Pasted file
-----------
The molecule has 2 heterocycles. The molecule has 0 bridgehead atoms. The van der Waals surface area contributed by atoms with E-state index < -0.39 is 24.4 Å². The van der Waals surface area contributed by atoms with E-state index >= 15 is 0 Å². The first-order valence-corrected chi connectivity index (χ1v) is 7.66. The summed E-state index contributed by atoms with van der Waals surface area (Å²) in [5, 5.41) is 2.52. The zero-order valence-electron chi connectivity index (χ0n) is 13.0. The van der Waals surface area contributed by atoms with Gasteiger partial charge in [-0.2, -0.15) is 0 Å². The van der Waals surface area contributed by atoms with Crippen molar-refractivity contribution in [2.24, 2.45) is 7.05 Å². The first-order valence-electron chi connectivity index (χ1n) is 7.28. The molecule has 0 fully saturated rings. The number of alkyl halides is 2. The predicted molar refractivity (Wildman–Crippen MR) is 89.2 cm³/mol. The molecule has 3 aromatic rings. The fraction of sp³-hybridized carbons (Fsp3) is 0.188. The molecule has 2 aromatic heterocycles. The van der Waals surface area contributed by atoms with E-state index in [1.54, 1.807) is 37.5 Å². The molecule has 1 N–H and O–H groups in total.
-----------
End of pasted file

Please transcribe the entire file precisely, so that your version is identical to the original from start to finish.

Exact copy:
The molecule has 2 heterocycles. The molecule has 0 bridgehead atoms. The van der Waals surface area contributed by atoms with E-state index < -0.39 is 24.4 Å². The van der Waals surface area contributed by atoms with E-state index >= 15 is 0 Å². The first-order valence-corrected chi connectivity index (χ1v) is 7.66. The summed E-state index contributed by atoms with van der Waals surface area (Å²) in [5, 5.41) is 2.52. The zero-order valence-electron chi connectivity index (χ0n) is 13.0. The van der Waals surface area contributed by atoms with Gasteiger partial charge in [-0.2, -0.15) is 0 Å². The van der Waals surface area contributed by atoms with Crippen molar-refractivity contribution in [2.24, 2.45) is 7.05 Å². The first-order valence-electron chi connectivity index (χ1n) is 7.28. The molecule has 0 fully saturated rings. The number of alkyl halides is 2. The predicted molar refractivity (Wildman–Crippen MR) is 89.2 cm³/mol. The molecule has 3 aromatic rings. The fraction of sp³-hybridized carbons (Fsp3) is 0.188. The molecule has 2 aromatic heterocycles. The van der Waals surface area contributed by atoms with E-state index in [1.54, 1.807) is 37.5 Å². The molecule has 1 N–H and O–H groups in total.